Consumer psychology in behavioural perspective : an evaluation of the contribution of the experimental analysis of behaviour to consumer research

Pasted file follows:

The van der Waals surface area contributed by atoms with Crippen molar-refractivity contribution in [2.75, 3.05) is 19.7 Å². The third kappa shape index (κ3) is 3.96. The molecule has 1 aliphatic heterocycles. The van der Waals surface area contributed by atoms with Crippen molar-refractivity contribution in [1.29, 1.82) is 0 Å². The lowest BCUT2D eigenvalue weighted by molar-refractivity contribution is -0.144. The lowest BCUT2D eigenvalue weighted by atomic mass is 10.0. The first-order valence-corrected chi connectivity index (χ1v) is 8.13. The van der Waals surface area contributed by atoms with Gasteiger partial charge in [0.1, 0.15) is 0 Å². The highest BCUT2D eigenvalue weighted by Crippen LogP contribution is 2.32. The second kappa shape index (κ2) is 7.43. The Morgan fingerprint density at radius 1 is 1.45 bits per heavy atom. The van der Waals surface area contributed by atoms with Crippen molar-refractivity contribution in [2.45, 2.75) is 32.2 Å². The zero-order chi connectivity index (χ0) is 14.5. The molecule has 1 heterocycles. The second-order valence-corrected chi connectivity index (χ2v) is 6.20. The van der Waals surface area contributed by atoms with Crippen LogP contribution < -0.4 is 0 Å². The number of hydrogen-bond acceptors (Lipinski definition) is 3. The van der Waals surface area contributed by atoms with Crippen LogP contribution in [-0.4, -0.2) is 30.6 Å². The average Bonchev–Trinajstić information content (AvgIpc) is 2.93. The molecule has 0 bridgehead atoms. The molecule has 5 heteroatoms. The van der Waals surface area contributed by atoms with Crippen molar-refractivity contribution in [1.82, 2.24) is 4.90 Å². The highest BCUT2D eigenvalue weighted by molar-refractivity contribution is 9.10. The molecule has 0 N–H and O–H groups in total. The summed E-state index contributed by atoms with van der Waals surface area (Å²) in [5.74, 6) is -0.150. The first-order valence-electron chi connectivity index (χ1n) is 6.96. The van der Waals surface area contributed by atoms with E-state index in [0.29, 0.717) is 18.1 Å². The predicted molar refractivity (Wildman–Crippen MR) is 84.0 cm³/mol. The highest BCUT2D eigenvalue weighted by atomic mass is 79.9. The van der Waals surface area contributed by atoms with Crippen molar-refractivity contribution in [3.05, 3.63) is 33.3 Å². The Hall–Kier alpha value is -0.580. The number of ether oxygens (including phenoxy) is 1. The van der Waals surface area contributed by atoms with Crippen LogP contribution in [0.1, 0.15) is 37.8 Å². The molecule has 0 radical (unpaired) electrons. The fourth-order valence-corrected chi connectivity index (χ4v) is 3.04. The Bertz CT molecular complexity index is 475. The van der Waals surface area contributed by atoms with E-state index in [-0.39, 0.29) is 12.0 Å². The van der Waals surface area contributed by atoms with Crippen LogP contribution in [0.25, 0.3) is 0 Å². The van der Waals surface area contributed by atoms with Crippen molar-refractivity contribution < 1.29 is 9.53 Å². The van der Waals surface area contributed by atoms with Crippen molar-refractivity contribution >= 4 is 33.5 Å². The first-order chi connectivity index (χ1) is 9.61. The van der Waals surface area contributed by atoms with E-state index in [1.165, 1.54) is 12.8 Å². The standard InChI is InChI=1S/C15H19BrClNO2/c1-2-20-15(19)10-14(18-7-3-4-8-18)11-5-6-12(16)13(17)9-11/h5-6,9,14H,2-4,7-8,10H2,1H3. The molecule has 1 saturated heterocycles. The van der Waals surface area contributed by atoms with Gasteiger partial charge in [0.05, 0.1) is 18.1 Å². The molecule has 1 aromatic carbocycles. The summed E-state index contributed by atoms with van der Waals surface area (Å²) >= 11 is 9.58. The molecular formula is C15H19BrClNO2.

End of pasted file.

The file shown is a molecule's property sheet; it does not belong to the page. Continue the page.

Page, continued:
The purpose of the thesis is to assess the contribution of the experimental analysis of behaviour (EAB), which is closely associated with the work of B. F. Skinner, to the development of consumer psychology, an applied subdiscipline which is currently dominated by cognitive models of choice. Chapter 1 argues that the predominance of the cognitive model impedes the scientific progress of the psychology of consumer behaviour by inhibiting the development of alternative models. A proliferation of competing explanations is advocated for the clash of explanations which Feyerabend argues is a prerequisite of such progress. The EAB is advanced as a vehicle for the erosion of the dominating paradigm: it not only draws attention to the neglected environmental determinants of behaviour but also provides a philosophical standpoint from which to conduct a critique of the prevailing cognitivism. The EAB is described in detail in Chapter 2: its philosophical foundation is examined in terms of th e radical epiphenomenalism upon which its mode of explanation rests, and an account of operant conditioning demonstrates the empirical basis of the paradigm. Skinner's ontological redefinition of behavioural science is outlined through a comparison of classical and operant conditioning. The critical significance of the EAB for consumer psychology is explained in Chapter 3. Attention is drawn to the EAB's emphasis on the critical evaluation of theoretical terms (unobservables); alternative sources of explanation, derived from a behaviourist perspective on choice, are presented; and the more direct route to knowledge provided by a theoretically-based experimental method is discussed. The EAB is itself subjected to criticism in Chapter 4 which examines its limited capacity to explain human behaviour in complex social situations. The verbal control of behaviour, the dualistic function of reinforcement (informational and hedonic), and the disparity between the closed setting of the operant chamber and the relatively open settings ln which purchase and consumption occur, are noted as undermining radical behaviourism's claim to embody a comprehensive explanation of behaviour. Chapter 5 is concerned with the development and evaluation of a model of consumer behaviour derived from the EAB, as reconstructed after the critical examination pursued in Chapter 4. The Behavioural Perspective Model seeks to explain patterns of purchase and consumption by the relative openness of the settings in which they take place, and the patterns of reinforcement which apparently control them. The model's contribution to consumer psychology is discussed ln terms of the relevance of its variables to the outcomes of published behaviour modification experiments concerned with environmental conservation. Chapter 6 summarises the argument and its implications.